australian aviation logo

Qantas latest to say ATC staff shortages led to delays

written by Jake Nelson | July 24, 2023

Victor Pody shot this Qantas 737, VH-VXE, flying past ATC at Melbourne

Qantas has said staff shortages at air traffic control provider Airservices had a “significant impact” on its reliability last month, after almost 30 per cent of its flights were delayed.

The intervention comes amid a row over whether or not Airservices has enough employees following hundreds of occasions over the last year where it has effectively shut down a significant portion of airspace.

Airservices claims it has 100 more air traffic controllers than it requires to operate Australia’s network and said the shutdowns were a result of a “short-term” and “unplanned” leave of controllers.

However, both air traffic control union, Civil Air, and the Australian Federation of Air Pilots (AFAP) insist there is a lack of staff.

The closure of the airspace forces aircraft to self-separate from each other and rely on radio broadcasts rather than centralised information from air traffic controllers.


Switching to TIBA — traffic information broadcasts by aircraft — leads to delays and cancellations, with Virgin’s policy not to operate in TIBA airspace when possible.

Airservices, however, insists its TIBA workaround procedure is both safe and “internationally recognised”.

New BITRE data released by the Department of Transport shows Qantas’ planes took off on time just 71 per cent of the time, down from 75 per cent in May and 77 per cent in April.

Poor performance across the board, though, meant Qantas was still the top-performing airline when including its subsidiary QantasLink.

“The performance was below Qantas’ own target of above 80 per cent, chiefly due to bad weather at major airports on 19 out of 30 days,” said the Flying Kangaroo in a statement.

“AirServices Australia staffing shortages also had a significant impact on on-time performance in June.

“Despite this, more than 94 per cent of Qantas and QantasLink flights in June took off within an hour of their scheduled departure time.

“Qantas and QantasLink also cancelled fewer flights in June with 3.7 per cent cancelled compared to its major competitor’s 4.2 per cent.”

Airservices has consistently maintained it has enough staff. The ATC operator expects around 80 new trainees will become operational in the 2024 financial year, and is recruiting a further 140 for 2025, after which it plans to recruit an extra 80–140 trainees per year.

“Airservices employs more than 900 ATCs, 97 per cent of which are in operational roles. Airservices only requires about 800 ATCs to fully staff the ATC network,” said a spokesperson for Airservices in a statement previously.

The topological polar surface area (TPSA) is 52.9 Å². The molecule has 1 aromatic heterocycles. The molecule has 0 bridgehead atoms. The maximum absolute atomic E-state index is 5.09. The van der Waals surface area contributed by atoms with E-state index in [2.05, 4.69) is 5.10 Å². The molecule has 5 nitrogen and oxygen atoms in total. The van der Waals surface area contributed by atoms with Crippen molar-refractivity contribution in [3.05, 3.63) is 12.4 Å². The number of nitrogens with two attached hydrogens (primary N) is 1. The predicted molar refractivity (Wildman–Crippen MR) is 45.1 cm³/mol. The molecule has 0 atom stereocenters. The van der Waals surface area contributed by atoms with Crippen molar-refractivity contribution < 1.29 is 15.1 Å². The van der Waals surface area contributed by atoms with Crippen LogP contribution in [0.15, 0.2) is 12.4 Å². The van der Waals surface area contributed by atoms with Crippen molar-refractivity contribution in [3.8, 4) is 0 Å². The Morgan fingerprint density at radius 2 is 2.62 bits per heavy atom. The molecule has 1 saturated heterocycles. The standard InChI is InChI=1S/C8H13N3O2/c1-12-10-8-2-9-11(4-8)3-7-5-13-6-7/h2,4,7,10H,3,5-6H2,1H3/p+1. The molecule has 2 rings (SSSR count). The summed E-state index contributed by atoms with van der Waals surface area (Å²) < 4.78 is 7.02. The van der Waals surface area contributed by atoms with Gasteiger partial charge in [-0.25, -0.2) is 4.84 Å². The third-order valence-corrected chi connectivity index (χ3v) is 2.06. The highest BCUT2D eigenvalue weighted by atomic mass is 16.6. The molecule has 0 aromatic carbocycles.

“Rosters are tight in some areas as a component of the ATC workforce are currently unavailable for operational duties. These staff are either on long-term sick leave, parental leave, training for other ATC positions, or working on a project.”

In an exclusive interview with Australian Aviation earlier this month, Captain Louise Pole, president of AFAP, and Marcus Diamond, safety and technical manager at AFAP, detailed the issues its members have encountered.

Captain Pole pointed to a survey of AFAP members that found almost 31 per cent of pilots experienced delays multiple times per month, 72 per cent reported an efficiency of flight issue due to contingency measures like TIBA, which most pilots see as unsafe and inefficient, and 15 per cent reported traffic proximity or separation issues within the last six months.

“We’ve had extensive responses from all our members around Australia that they are experiencing unforecast holding due to lack of available air traffic control staffing numbers. They’re experiencing TIBA airspace at short notice, and that’s possibly meaning flights can’t depart — and if they can depart, they’ve got quite large diversion routes required to go around that airspace,” she said.

“The vast majority of pilots have now experienced TIBA, where up until about nine months ago, most pilots didn’t even remember what the acronym meant, because it was so infrequently used.”

According to Captain Pole, the issue is getting “worse and worse” despite Airservices’ insistence that it has enough ATC staff to cover requirements.

“I have experienced that myself many times recently, where they just don’t have enough staff in certain sectors on certain days — and they don’t tell you in a lot of situations that this is happening, so you’re already airborne and then they increase holding requirements,” she said.

“For pilots, when they plan to fly from, say, Sydney to Brisbane, they know how long it’s going to take to get there. They have to carry extra fuel for certain contingencies, they always do. However, if there’s a lot of people and bags on board, or freight, they might not be able to carry much extra fuel above what is required.

“If [ATC] then suddenly puts holding on aircraft, pilots just haven’t planned for enough fuel. They end up having to divert to be able to refuel, because they can’t continue the flight with the safe fuel requirements.”

Diamond told Australian Aviation that ATC staffing issues put pilots in an “invidious position” and limit options available to them.

You need to be a member to post comments. Become a member today!

You don't have credit card details available. You will be redirected to update payment method page. Click OK to continue.